2002 Denver Annual Meeting (October 27-30, 2002)

Paper No. 3
Presentation Time: 2:25 PM


ZOBACK, Mark D.1, HICKMAN, Stephen H.2 and ELLSWORTH, William2, (1)Stanford Univ, Panama St & Lomita Mall, Stanford, CA 94305-2215, (2)US Geol Survey, 345 Middlefield Rd, Menlo Park, CA 94025-3561, zoback@pangea.stanford.edu

In the SAFOD experiment we propose to drill into the San Andreas fault at a site characterized by creep and regularly repeating small earthquakes near Parkfield, CA. The SAFOD experiment has two complementary sets of scientific objectives. First, we seek to constrain, through direct sampling and measurement, the hypotheses that currently exist about the composition, state (stress, pore pressure, temperature, etc) and on-going physical and chemical processes in an active, plate-bounding fault zone. The second set of scientific objectives are related to establishment of a long-term observatory directly within the active fault to study to study the processes associated with initiation, propagation and arrest of seismic (and aseismic) rupture.

In addition to drilling through the fault zone and making a broad suite of geophysical measurements, we will sample a continuous profile of fault-zone rocks and fluids and measure stress and pore pressure conditions within the SAFOD borehole. We will compare and contrast the state of stress and crustal strength of the currently active San Andreas fault zone with that of the adjacent crust. After the sampling and downhole measurements phases of the experiment, we will deploy a suite of seismic, strain, pore pressure and temperature monitoring equipment in the fault zone. We will use these instruments to monitor directly processes of strain accumulation and release during the cycle of repeating microearthquakes as well as monitor any changes in pore pressure and temperature that may occur through time. We will also have the capability to directly observe the earthquake nucleation process in the very near field and address a number of outstanding questions about the dynamics of earthquake rupture.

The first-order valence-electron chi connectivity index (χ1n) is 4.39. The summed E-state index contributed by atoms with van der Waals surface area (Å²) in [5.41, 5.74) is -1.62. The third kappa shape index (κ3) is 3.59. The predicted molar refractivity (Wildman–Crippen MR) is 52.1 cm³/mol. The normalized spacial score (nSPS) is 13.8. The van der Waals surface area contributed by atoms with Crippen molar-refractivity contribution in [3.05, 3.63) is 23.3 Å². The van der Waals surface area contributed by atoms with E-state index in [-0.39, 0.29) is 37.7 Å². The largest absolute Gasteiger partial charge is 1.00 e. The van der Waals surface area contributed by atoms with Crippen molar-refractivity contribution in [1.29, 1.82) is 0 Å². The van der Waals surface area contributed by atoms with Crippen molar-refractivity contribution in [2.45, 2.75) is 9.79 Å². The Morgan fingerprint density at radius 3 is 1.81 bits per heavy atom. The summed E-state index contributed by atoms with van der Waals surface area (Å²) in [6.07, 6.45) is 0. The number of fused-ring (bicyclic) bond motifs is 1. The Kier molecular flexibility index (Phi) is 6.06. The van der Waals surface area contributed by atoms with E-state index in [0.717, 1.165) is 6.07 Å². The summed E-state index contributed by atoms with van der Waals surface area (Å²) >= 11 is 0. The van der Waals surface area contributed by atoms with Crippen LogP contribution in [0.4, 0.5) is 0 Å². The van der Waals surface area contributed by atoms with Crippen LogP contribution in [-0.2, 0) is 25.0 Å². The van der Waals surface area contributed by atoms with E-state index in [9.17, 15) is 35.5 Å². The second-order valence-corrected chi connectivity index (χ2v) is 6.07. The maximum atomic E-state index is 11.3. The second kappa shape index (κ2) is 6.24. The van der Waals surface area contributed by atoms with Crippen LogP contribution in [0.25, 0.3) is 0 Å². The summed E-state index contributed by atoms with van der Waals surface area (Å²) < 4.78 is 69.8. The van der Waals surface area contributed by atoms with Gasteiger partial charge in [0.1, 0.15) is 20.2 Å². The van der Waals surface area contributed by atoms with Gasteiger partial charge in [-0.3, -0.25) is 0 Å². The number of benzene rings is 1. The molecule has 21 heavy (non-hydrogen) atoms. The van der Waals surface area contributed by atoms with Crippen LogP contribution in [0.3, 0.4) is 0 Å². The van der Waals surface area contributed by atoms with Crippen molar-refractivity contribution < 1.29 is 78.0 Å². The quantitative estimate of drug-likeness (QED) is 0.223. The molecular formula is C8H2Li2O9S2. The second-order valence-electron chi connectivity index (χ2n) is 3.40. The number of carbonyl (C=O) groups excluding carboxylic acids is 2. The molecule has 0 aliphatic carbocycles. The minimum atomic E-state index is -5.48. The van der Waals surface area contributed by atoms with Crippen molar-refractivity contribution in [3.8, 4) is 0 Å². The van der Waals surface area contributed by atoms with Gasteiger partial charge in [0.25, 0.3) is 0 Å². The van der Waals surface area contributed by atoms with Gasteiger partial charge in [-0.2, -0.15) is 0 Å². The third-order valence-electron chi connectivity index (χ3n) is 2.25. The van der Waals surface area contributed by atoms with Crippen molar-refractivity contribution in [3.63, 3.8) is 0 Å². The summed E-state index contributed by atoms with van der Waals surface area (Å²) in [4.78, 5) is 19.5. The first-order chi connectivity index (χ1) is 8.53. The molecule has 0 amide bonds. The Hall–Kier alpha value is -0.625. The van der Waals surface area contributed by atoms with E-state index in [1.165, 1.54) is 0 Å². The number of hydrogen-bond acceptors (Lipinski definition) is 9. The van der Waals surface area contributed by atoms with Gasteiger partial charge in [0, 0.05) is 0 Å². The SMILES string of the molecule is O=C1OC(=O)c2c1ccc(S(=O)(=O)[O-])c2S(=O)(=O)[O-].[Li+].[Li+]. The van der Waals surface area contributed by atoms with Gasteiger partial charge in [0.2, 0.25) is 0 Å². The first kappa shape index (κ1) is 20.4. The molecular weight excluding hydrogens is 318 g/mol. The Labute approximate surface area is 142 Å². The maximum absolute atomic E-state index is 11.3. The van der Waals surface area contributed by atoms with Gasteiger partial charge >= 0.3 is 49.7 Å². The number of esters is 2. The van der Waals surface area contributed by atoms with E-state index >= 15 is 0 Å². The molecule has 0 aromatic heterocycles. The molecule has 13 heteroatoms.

A great deal is known about the Parkfield area after almost two decades of study and monitoring. Several focused site characterization efforts have also been carried out to select the best drill site for SAFOD. Most recently, a 2-km deep pilot hole was drilled to test geologic models of the area and its suitability as a site for the SAFOD experiment. A vertical array of seismometers is being installed in the pilot hole to precisely locate the microearthquakes that will be targeted.